WICHITA, Kan. (KSNW) – There were nearly 100 suicide-related deaths in Sedgwick County last year. That’s the highest number since 2001. This week is Suicide Prevention Week and Wednesday KSN spoke with a family who said they didn’t see the signs before their loved one took his life.
“Leon was a great dad and my best friend,” said Shana Stevens, Leon Sneed’s ex-wife. “He had his everyday issues like you or I but I never knew it would come to this.”
Shana Stevens met Leon Sneed when she was 13.
“When we met, he went home and told his mom he was going to marry me,” said Stevens.
Stevens was told that she would never have kids, so when they had their first child together she felt their purpose was being served.
“He was our miracle baby,” added Stevens.
Leon committed suicide when their son was 11. This came as a shock to everyone who knew him, especially his coworkers at the barbershop who said they didn’t know Leon suffered from depression.
“I just seen him Saturday,” said Jon Williams, a coworker and barber at Franklin’s Barbershop. “He had just come back from a nice little vacation a few days prior and then we got the news on Tuesday that he was gone.”
Williams said Leon loved cars and cutting hair, adding that he was always very artistic and had a deep love for his son.
“He cut his hair from the time he was born until the time he took his life,” explained Stevens.
Leon battled with depression and bipolar disorder. These were mental health issues that Stevens said stemmed from his childhood.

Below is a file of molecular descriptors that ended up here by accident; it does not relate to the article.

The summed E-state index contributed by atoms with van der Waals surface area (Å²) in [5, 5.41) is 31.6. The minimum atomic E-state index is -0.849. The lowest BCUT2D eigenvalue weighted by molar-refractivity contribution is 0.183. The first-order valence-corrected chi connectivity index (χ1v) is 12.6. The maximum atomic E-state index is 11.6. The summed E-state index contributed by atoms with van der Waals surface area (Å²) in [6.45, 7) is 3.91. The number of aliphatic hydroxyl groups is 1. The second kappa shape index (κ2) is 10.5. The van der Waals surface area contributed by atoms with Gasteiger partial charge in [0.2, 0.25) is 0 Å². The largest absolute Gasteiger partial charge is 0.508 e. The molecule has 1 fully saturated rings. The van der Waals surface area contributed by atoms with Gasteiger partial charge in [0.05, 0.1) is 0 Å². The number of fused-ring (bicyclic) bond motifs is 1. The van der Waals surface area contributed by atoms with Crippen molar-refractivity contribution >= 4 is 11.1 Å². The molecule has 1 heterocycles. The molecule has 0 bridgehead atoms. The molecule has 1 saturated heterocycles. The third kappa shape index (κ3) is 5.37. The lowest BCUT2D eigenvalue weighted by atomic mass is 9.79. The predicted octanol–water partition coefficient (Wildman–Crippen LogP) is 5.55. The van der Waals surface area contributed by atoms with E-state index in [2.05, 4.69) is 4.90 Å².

“I knew he went through things but would have never thought the burden would have been heavy enough for him to take his own life,” explained Stevens. “That is what is still very difficult to deal with.”
Stevens told KSN that in December of 2016, she noticed Leon slip and tried to find resources to help him. She felt her best option was to get him committed into a mental health facility but was told there was no available bed.
“His case worker said there was nothing she could do,” said Stevens.
Three months later, Stevens said her life changed forever.
“It was like I lived in a parallel universe,” she explained. “In that moment what was real and what was happening, divided forever.”
Stevens said she was at work when she got the news and one of her first thoughts was her son and how she was going to tell him.
“I mean, what do you do? How do you explain that to an 11-year-old?”
Jon Williams said he still finds it hard to believe.
“It was a devastating blow. I was at home on my way to work when I got the call and when they told me what happened I couldn’t even come to work,” he said.
Stevens told KSN that mental health issues are often stigmatized in the black community and opportunities to share Leon’s story help break those stigmas and help her cope.
“We have to talk about it,” she said. “Life attacks you in areas of darkness and if I could just share his story or if I could just say what happened maybe someone will be willing to shed a little more life on their area of darkness.”
Shana said she is now a strong advocate for breaking the silence around mental illness, adding that she’s not mad at Leon.
“People say that it’s selfish and the one thing I think I have recognized is there is nothing selfish about fighting your body’s natural desire to live.”